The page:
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Gina Nieszczur
Gina Nieszczur • 1 year ago

Staghorn calculi (also sometimes called coral calculi) obtain their characteristic shape by forming a cast of the renal pelvis and calices, thus resembling the horns of a stag. The vast majority of staghorn calculi are radiopaque and appear as branching calcific densities overlying the renal outline and may mimic an excretory phase IVP. Lamination within the stone is common. Read more: radiopaedia.org/...

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What a beautiful example of a: Staghorn calculi (also sometimes called coral calculi) obtain their characteristic shape by forming a cast of the renal pelvis and calices, thus resembling the horns of a stag. Staghorn calculi are the result of recurrent infection and are thus more commonly encountered in 4 women, those with renal tract anomalies, reflex, spinal cord injuries, neurogenic bladder or ileal ureteral diversion. Learn so much here: radiopaedia.org/...

Urolithiasis refers to the presence of calculi anywhere along the course of the urinary tracts. For the purpose of the article the terms urolithiasis, nephrolithiasis and renal or kidney stones are used interchangeably, although some authors have slightly varying definitions of each. Everything you want to know about renal stones: radiopaedia.org/...

Puncture needle for nephrostomy insertion for an infected system secondary to proximal ureteric stone seen on the control image. Urolithiasis refers to the presence of calculi anywhere along the course of the urinary tracts. For the purpose of the article the terms urolithiasis, nephrolithiasis and renal or kidney stones are used interchangeably. Read more: radiopaedia.org/...

There are stones and then there are stones! This is a gigantic ureteric stone. See the complete case: radiopaedia.org/...

Look in the line of the ureter - spot the stone. CT-KUB is gold standard and widely used, but plain film ( or CT scanogram ) will show an opaque stone, meaning CT not required for follow up purposes minimizing patient radiation exposure. radiopaedia.org/...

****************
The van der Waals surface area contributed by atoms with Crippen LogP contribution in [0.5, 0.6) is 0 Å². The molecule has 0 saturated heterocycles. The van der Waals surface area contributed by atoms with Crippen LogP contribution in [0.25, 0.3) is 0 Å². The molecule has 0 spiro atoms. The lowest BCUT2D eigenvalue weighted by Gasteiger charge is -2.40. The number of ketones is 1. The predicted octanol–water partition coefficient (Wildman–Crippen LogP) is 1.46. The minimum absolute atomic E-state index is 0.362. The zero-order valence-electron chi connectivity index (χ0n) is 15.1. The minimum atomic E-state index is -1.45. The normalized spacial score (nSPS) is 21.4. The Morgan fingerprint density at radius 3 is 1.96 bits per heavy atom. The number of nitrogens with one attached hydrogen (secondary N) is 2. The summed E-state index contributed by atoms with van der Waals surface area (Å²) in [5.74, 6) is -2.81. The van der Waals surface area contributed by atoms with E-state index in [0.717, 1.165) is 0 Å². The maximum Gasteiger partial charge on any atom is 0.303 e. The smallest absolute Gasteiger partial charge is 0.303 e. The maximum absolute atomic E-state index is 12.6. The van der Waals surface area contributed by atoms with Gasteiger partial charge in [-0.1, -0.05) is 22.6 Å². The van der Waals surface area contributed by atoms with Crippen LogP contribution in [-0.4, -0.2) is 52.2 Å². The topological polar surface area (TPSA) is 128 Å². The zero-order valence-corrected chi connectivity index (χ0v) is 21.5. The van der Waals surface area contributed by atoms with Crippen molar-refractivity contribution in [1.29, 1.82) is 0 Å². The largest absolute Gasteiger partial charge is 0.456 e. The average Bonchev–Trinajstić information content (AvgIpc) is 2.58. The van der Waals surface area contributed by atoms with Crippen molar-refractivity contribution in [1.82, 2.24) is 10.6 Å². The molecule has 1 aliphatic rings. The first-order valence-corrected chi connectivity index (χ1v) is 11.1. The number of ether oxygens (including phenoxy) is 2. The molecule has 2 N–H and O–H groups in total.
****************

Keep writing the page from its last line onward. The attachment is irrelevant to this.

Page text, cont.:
Calcified fetus: A case of calcified fetus aka lithopedion baby or "stone" baby. This is extremely rare and is due to an old unrecognised abdominal ectopic pregnancy.

An interesting case of a prostatic urethral stone, stuck behind a long stricture of the posterior urethra. See the whole case: radiopaedia.org/...

This 2.5lb and 17 cm in diameter kidney stone was removed from a patient in Hungary, world's largest.

Levels! Perfect for Landmark Positioning

A 6,000 year-old kiss. Hasanlu is an archaeological excavation site in Iran, Western Azerbaijan, Solduz Valley. Theses skeletons were found in a Bin with no objects. The only feature is a stone slab under the head of the skeleton on the left hand side.

Fibrodysplasia ossificans progressiva (FOP), sometimes referred to as Stone Man Syndrome, is an extremely rare disease of the connective tissue. A mutation of the body's repair mechanism causes fibrous tissue (including muscle, tendon, and ligament) to be ossified when damaged. In many cases, injuries can cause joints to become permanently frozen in place. Surgical removal of the extra bone growths has been shown to cause the body to "repair" the affected area with more bone.

Despite this patient having a resonably good renal cortex on ultrasound, this dynamic study, in the form of a traditional IVU, shows a non-functioning left kidney. Traditional IVU, although less commonly used in most instances, still has some advantages over CT-IVU, such as observing the kidney over an extending time period, with the flexibility to decide during the study when to next image and when to stop further imaging. Read more: radiopaedia.org/...